Automotive engineering involves the design, development, testing, and manufacture of vehicles and their components. It is a field wide open to the inquisitive engineer who wishes to be involved in a broad variety of disciplines that can either be pursued as a specialty area within mechanical, electrical, industrial, chemical, or materials science engineering or it can be pursued at a college or university that offers automotive engineering as a major in its own right (Kirby 1990).
The Nature of Work
Jobs in the field of automotive engineering include the application of mechanical engineering, chemical engineering, electrical engineering, materials engineering, aerospace engineering, computer engineering, and civil engineering. Additionally, automotive engineering makes use of virtually every other field of pure or applied science and technology.
Automotive engineers not only design, develop, test, and manufacture passenger cars and trucks, they are also involved with such things as emissions safety, fuels and lubricants, construction and industrial machinery, electrical equipment, electronic systems, engine, body chassis, hydraulics, materials, occupant restraint, human factors, tires, wheels, transmissions, suspensions, and aerodynamics (Garner 2002).
Automotive engineers work to improve vehicle efficiency, performance, reliability and safety. Their responsibilities can include:
– Analysis of structures, using finite element analysis methods
– Precision mechanical designs, using two-dimensional layout and detail drawings and computer-aided design software, such as AutoCad or ProEngineering
– Failure analysis
– Testing of vehicle and engine electrical/electronic systems.
– Development of new and engine electrical/electronic systems.
– Creating prototype design drawings (including three-dimensional and wireframe drawings) using CATIA software (Garner 2002).
The Settings in Which Automotive Engineers Work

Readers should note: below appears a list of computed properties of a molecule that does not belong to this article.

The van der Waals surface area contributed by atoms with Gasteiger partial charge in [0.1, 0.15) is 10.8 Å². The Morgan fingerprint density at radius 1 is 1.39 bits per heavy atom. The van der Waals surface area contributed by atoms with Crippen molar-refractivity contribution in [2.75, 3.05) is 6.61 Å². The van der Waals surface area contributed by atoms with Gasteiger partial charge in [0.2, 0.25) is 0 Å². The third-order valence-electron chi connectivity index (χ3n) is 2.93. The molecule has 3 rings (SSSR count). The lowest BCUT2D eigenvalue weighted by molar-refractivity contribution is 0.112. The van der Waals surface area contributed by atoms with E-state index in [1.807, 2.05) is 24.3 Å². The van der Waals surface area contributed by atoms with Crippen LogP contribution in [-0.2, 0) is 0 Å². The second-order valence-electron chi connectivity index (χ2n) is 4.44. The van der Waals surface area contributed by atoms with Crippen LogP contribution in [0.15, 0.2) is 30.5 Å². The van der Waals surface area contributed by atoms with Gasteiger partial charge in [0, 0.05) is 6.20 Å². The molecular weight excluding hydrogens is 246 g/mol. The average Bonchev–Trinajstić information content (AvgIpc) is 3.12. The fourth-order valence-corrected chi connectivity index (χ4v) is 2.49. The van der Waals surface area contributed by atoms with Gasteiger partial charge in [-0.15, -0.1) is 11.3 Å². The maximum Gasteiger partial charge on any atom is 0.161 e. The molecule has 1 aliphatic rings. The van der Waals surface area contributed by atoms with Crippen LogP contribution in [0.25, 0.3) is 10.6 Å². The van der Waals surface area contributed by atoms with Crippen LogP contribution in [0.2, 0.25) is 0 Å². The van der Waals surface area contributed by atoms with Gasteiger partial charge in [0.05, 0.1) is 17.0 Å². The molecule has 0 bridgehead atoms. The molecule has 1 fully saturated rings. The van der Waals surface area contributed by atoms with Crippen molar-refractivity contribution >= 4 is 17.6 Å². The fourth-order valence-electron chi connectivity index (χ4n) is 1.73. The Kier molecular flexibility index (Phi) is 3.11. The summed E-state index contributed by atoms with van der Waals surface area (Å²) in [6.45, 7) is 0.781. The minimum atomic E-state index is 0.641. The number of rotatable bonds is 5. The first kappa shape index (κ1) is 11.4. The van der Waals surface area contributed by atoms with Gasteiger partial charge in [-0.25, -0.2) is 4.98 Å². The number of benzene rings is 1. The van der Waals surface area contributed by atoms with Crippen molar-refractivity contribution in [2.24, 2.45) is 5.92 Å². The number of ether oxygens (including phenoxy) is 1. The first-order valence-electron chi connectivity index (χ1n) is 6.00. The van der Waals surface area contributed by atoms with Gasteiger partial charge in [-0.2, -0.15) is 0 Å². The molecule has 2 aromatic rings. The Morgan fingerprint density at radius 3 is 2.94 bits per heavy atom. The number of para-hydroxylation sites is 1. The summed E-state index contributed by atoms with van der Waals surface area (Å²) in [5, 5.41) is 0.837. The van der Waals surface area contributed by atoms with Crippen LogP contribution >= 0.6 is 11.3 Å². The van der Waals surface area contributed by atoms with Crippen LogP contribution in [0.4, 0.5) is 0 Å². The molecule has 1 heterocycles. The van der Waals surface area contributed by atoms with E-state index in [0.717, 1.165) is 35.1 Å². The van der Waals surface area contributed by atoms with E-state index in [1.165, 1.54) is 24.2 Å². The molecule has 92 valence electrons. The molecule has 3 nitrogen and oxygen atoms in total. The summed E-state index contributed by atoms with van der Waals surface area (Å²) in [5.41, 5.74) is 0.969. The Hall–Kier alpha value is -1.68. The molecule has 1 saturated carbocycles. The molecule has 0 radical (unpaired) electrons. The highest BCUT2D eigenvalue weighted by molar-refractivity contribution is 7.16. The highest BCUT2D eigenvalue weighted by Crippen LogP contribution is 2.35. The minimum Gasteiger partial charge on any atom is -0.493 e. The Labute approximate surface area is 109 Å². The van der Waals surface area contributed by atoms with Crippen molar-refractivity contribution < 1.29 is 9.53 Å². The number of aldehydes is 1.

Automotive engineers are employed in the automobile manufacturing industry at companies such as Ford Motor Company, General Motors and Daimler Chrysler. However, many more automotive engineers are employed in automotive support services such as the electronic components industry, the tire industry, the fabricated plastics and metals industries, and the transportation industry (Kirby 1990).
Education and Other Qualifications
Like all other areas of engineering, automotive engineers should begin preparation as early as junior high schools by taking as much math and science as possible. Although no four-year, accredited colleges or universities award degrees in automotive engineering, many of the traditional areas of engineering (mechanical engineering, chemical engineering, electrical engineering, materials engineering, aerospace engineering) provide related course offerings. Colleges and universities involved in automotive engineering will usually have active student chapters of the Society of Automotive Engineers (SAE).
There are more than 380 SAE chapters at universities worldwide. Over fifteen thousand student members participate in engineering projects, attend free section meetings, and benefit from free technical papers and publications. Many students build vehicles to compete in some of SAE’s annual collegiate design competitions (2005).
List of References:
2005. Guide to College Majors: Everything You Need to Know to Choose the Right Major. New York: The Princeton Review.
Garner, Geraldine O. 2002. Careers in Engineering. 2nd Edition. New York: McGraw-Hill Professional.
Kirby, Richard Shelton. 1990. Engineering in History. New York: Courier Dover Publications.